3. How can guilt derail your recovery?
4. What can you do to reduce the guilt you feel?
5. What role has taking responsibility for past actions played in your recovery?

Relapse Prevention Session 5: Guilt and Shame
Handout RP 5—Guilt and Shame

Happiness​
1. Since you’ve been in treatment, when have you been happy? What made you happy?
2. Since you’ve been in treatment, how has what makes you happy changed?
3. Do you feel that happiness is essential to your recovery? Why or why not?
4. How have friendships helped you be happy?
5. What strategies or techniques can you use to help you through unhappy times?​

Honesty​
1. How important is honesty to your staying abstinent and in recovery?
2. In treatment, how have you learned to be honest with yourself?
3. In treatment, how have you learned to be honest with others, especially family and friends?
4. How does honesty relate to your self-esteem?
5. What strategies or techniques will you use to continue being honest in your recovery?​

Relapse Prevention Session 8: Truthfulness
Handout RP 8—Truthfulness

Intimacy​
1. Since you’ve been in treatment, how has your understanding of intimacy changed?
2. What concerns or fears do you have about intimacy?
3. Does sex function as a trigger for you? In what ways?
4. What do you look for in an intimate, caring relationship?
5. In what ways can intimate relationships support your recovery?​

Relapse Prevention Session 10: Sex and Recovery
Handout RP 10—Sex and Recovery

Isolation​
1. Are free time and being alone triggers for you? In what ways?
2. How was feeling isolated related to your substance abuse?
3. In what ways has scheduling activities helped you avoid isolation?
4. How has attending 12-Step or mutual-help meetings helped you avoid isolation?
5. What activities can you pursue on your own that will help keep you from isolation?​

Relapse Prevention Session 2: Boredom
Relapse Prevention Session 6: Staying Busy
Handout RP 2—Boredom
Handout RP 6—Staying Busy

Justifications​
1. What relapse justifications are you vulnerable to?
2. What emotions make you more likely to try to justify a relapse?
3. What are the dangers of assuming that your substance dependence is under control?
4. How is being smart important to your staying abstinent and in recovery?

5. In treatment, what strategies or techniques have you learned to help counter relapse justifications?​

Relapse Prevention Session 16: Relapse Justification I
Relapse Prevention Session 21: Relapse Justification II
Handout RP 16—Relapse Justification I
Handout RP 21—Relapse Justification II

Masks​
1. How do you use masks to hide the way you feel, presenting yourself as feeling one way when you really feel another?
2. In what circumstances do you mask your feelings?
3. How has the masking of your feelings changed since you’ve been in treatment?
4. How does masking your true feelings affect your recovery?
5. How is being honest with yourself and others important to your recovery?​

Relapse Prevention Session 8: Truthfulness
Handout RP 8—Truthfulness

Overwhelmed​
1. What contributes to your feeling overwhelmed?
2. How does feeling overwhelmed affect your behavior?
3. How has your response to being overwhelmed changed since you’ve been in treatment?
4. What risk does feeling overwhelmed pose to your recovery?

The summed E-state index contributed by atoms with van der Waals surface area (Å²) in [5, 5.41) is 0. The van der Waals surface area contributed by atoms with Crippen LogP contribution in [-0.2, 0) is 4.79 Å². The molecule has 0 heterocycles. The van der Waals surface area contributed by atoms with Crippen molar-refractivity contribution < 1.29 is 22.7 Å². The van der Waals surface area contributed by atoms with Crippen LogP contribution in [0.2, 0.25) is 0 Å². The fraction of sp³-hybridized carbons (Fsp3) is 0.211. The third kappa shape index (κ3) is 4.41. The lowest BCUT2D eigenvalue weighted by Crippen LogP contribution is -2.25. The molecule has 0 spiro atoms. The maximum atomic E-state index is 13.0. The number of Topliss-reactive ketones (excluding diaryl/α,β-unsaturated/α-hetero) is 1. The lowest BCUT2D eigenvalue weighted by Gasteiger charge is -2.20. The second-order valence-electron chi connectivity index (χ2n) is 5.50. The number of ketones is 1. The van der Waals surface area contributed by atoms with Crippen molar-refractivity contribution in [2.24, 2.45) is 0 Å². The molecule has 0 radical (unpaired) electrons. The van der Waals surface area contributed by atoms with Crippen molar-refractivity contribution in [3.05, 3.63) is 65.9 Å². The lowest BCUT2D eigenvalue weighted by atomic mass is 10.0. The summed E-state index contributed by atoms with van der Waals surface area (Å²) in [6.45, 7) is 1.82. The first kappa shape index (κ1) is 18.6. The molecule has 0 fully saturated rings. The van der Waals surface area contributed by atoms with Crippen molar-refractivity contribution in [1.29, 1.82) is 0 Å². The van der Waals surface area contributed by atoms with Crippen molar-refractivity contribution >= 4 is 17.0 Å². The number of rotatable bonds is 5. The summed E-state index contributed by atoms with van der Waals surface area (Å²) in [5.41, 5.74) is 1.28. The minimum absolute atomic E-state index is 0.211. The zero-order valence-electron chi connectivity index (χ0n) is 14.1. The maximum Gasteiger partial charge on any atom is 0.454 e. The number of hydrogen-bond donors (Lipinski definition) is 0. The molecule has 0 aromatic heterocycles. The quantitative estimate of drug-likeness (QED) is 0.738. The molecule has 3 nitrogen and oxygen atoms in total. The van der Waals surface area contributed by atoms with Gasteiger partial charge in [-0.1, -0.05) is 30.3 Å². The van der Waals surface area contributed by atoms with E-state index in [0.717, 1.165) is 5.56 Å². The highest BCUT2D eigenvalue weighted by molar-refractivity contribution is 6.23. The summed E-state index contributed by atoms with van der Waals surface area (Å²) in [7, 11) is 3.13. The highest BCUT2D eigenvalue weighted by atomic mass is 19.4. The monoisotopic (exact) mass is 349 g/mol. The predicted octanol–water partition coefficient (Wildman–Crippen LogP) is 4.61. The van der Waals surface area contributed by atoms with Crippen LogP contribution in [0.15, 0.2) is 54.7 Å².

5. What can you do to ensure that you do not feel overwhelmed?​

Relapse Prevention Session 20: Recognizing Stress
Relapse Prevention Session 22: Reducing Stress
Handout RP 20—Recognizing Stress

Handout RP 22—Reducing Stress

Patience​
1. How has patience helped you in your recovery?
2. When is it hard for you to be patient?
3. Are there situations in which you can be too patient? What are they? Why can it be bad to be too patient?
4. How has attending 12-Step or mutual-help meetings helped you be more patient?
5. What strategies and techniques have you learned to help you be more patient?​

Physical​
1. How is your recovery related to your self-esteem?
2. During recovery, how has your body changed?
3. What new exercise or activity have you begun since entering treatment?
4. How have you begun to take better care of your health?
5. Why is it important to stay healthy to keep your recovery on track?​

Relapse Prevention Session 19: Illness
Relapse Prevention Session 17: Taking Care of Yourself
Handout RP 19—Illness
Handout RP 17—Taking Care of Yourself

Recovery​
1. Has your motivation for recovery changed since you’ve been in treatment? In what ways?
2. What has been your biggest challenge in recovery so far? Your biggest triumph?
3. From whom do you draw inspiration and encouragement in your recovery? Do you have a recovering role model?
4. How has attending 12-Step or mutual-help meetings helped you in your recovery?
5. As you move forward with recovery, what are the most important aspects for you to focus on?​

Relapse Prevention Session 7: Motivation for Recovery
Handout RP 7—Motivation for Recovery

Rejection​
1. Did feeling rejected contribute to your substance abuse? In what ways?
2. How have the ways you cope with rejection changed since you’ve been in treatment?
3. How has support from friends and family helped you cope with rejection?
4. As you make amends and repair relationships, some people may refuse to forgive you. How will you cope with this rejection?

5. What strategies and techniques will you use to address rejection as you go forward with your recovery?​

Relapse Prevention Session 26: Repairing Relationships
Handout RP 26—Repairing Relationships

Relaxation​
1. How have the things you do to relax changed since you’ve been in treatment?
2. Are leisure and downtime triggers for you?
3. How have you managed to separate relaxing from substance abuse?
4. Do you prefer to relax alone or with friends and family? Why?